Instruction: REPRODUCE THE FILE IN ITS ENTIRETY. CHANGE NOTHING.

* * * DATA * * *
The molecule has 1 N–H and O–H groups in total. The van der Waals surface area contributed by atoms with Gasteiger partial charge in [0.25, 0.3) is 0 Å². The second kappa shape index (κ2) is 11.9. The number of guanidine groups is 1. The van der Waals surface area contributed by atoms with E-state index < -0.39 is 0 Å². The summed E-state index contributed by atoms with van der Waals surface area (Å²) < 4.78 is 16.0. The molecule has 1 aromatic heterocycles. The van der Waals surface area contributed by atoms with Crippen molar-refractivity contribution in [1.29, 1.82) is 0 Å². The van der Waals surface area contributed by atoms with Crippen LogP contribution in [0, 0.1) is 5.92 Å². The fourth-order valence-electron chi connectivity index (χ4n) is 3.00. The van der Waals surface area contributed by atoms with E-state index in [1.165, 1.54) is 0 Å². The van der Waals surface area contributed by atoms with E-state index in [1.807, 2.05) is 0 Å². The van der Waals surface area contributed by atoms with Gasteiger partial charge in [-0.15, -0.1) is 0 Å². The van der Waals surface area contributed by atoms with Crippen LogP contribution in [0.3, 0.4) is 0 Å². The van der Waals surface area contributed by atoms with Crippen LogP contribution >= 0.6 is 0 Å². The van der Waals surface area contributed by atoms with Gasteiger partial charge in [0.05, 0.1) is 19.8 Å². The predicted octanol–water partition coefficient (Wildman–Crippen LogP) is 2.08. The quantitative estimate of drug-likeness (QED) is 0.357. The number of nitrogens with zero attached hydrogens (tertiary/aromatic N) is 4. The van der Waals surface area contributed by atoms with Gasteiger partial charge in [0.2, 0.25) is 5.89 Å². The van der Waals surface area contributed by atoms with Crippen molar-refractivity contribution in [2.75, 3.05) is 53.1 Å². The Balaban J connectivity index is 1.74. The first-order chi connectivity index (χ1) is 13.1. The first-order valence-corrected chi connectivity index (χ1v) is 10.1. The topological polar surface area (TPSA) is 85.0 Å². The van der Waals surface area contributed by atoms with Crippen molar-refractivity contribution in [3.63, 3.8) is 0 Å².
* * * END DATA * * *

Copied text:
The molecule has 1 N–H and O–H groups in total. The van der Waals surface area contributed by atoms with Gasteiger partial charge in [0.25, 0.3) is 0 Å². The second kappa shape index (κ2) is 11.9. The number of guanidine groups is 1. The van der Waals surface area contributed by atoms with E-state index < -0.39 is 0 Å². The summed E-state index contributed by atoms with van der Waals surface area (Å²) < 4.78 is 16.0. The molecule has 1 aromatic heterocycles. The van der Waals surface area contributed by atoms with Crippen molar-refractivity contribution in [1.29, 1.82) is 0 Å². The van der Waals surface area contributed by atoms with Crippen LogP contribution in [0, 0.1) is 5.92 Å². The fourth-order valence-electron chi connectivity index (χ4n) is 3.00. The van der Waals surface area contributed by atoms with E-state index in [1.165, 1.54) is 0 Å². The van der Waals surface area contributed by atoms with E-state index in [1.807, 2.05) is 0 Å². The van der Waals surface area contributed by atoms with Gasteiger partial charge in [-0.15, -0.1) is 0 Å². The van der Waals surface area contributed by atoms with Crippen LogP contribution in [0.3, 0.4) is 0 Å². The van der Waals surface area contributed by atoms with Crippen LogP contribution >= 0.6 is 0 Å². The van der Waals surface area contributed by atoms with Gasteiger partial charge in [0.05, 0.1) is 19.8 Å². The predicted octanol–water partition coefficient (Wildman–Crippen LogP) is 2.08. The quantitative estimate of drug-likeness (QED) is 0.357. The number of nitrogens with zero attached hydrogens (tertiary/aromatic N) is 4. The van der Waals surface area contributed by atoms with Gasteiger partial charge in [0.2, 0.25) is 5.89 Å². The van der Waals surface area contributed by atoms with Crippen molar-refractivity contribution in [2.75, 3.05) is 53.1 Å². The Balaban J connectivity index is 1.74. The first-order chi connectivity index (χ1) is 13.1. The first-order valence-corrected chi connectivity index (χ1v) is 10.1. The topological polar surface area (TPSA) is 85.0 Å². The van der Waals surface area contributed by atoms with Crippen molar-refractivity contribution in [3.63, 3.8) is 0 Å².